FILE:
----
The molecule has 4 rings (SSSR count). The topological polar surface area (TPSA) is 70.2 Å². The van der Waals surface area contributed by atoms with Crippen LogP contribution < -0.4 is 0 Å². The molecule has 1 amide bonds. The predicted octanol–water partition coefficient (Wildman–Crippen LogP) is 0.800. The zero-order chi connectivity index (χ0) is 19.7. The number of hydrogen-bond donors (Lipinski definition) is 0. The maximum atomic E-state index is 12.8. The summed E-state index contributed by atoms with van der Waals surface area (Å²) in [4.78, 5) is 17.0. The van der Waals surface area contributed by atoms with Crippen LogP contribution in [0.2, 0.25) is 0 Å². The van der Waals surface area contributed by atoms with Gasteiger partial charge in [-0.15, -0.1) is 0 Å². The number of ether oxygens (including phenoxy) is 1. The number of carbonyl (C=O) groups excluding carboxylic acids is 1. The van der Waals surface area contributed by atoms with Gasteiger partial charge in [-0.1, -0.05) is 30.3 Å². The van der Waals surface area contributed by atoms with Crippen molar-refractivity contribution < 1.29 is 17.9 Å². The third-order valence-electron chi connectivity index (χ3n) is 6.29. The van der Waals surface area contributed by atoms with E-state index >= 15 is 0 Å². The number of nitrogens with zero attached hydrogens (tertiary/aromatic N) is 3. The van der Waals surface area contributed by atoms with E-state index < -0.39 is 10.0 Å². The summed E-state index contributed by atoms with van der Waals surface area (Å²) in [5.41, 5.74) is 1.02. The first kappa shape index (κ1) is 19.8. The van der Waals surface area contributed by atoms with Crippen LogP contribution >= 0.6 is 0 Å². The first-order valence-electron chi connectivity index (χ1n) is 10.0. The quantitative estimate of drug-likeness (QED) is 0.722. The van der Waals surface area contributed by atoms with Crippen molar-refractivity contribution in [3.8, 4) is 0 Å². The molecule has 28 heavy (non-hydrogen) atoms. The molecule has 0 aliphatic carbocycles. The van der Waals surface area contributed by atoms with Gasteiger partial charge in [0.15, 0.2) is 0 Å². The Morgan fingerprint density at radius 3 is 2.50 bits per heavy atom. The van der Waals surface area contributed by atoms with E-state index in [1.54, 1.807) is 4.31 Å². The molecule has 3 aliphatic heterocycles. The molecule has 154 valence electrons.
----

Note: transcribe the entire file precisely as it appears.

The molecule has 4 rings (SSSR count). The topological polar surface area (TPSA) is 70.2 Å². The van der Waals surface area contributed by atoms with Crippen LogP contribution < -0.4 is 0 Å². The molecule has 1 amide bonds. The predicted octanol–water partition coefficient (Wildman–Crippen LogP) is 0.800. The zero-order chi connectivity index (χ0) is 19.7. The number of hydrogen-bond donors (Lipinski definition) is 0. The maximum atomic E-state index is 12.8. The summed E-state index contributed by atoms with van der Waals surface area (Å²) in [4.78, 5) is 17.0. The van der Waals surface area contributed by atoms with Crippen LogP contribution in [0.2, 0.25) is 0 Å². The van der Waals surface area contributed by atoms with Gasteiger partial charge in [-0.15, -0.1) is 0 Å². The number of ether oxygens (including phenoxy) is 1. The number of carbonyl (C=O) groups excluding carboxylic acids is 1. The van der Waals surface area contributed by atoms with Gasteiger partial charge in [-0.1, -0.05) is 30.3 Å². The van der Waals surface area contributed by atoms with Crippen molar-refractivity contribution < 1.29 is 17.9 Å². The third-order valence-electron chi connectivity index (χ3n) is 6.29. The van der Waals surface area contributed by atoms with E-state index >= 15 is 0 Å². The number of nitrogens with zero attached hydrogens (tertiary/aromatic N) is 3. The van der Waals surface area contributed by atoms with E-state index < -0.39 is 10.0 Å². The summed E-state index contributed by atoms with van der Waals surface area (Å²) in [5.41, 5.74) is 1.02. The first kappa shape index (κ1) is 19.8. The van der Waals surface area contributed by atoms with Crippen LogP contribution >= 0.6 is 0 Å². The first-order valence-electron chi connectivity index (χ1n) is 10.0. The quantitative estimate of drug-likeness (QED) is 0.722. The van der Waals surface area contributed by atoms with Crippen molar-refractivity contribution in [3.8, 4) is 0 Å². The molecule has 28 heavy (non-hydrogen) atoms. The molecule has 0 aliphatic carbocycles. The van der Waals surface area contributed by atoms with Gasteiger partial charge in [0.15, 0.2) is 0 Å². The Morgan fingerprint density at radius 3 is 2.50 bits per heavy atom. The van der Waals surface area contributed by atoms with E-state index in [1.54, 1.807) is 4.31 Å². The molecule has 3 aliphatic heterocycles. The molecule has 154 valence electrons.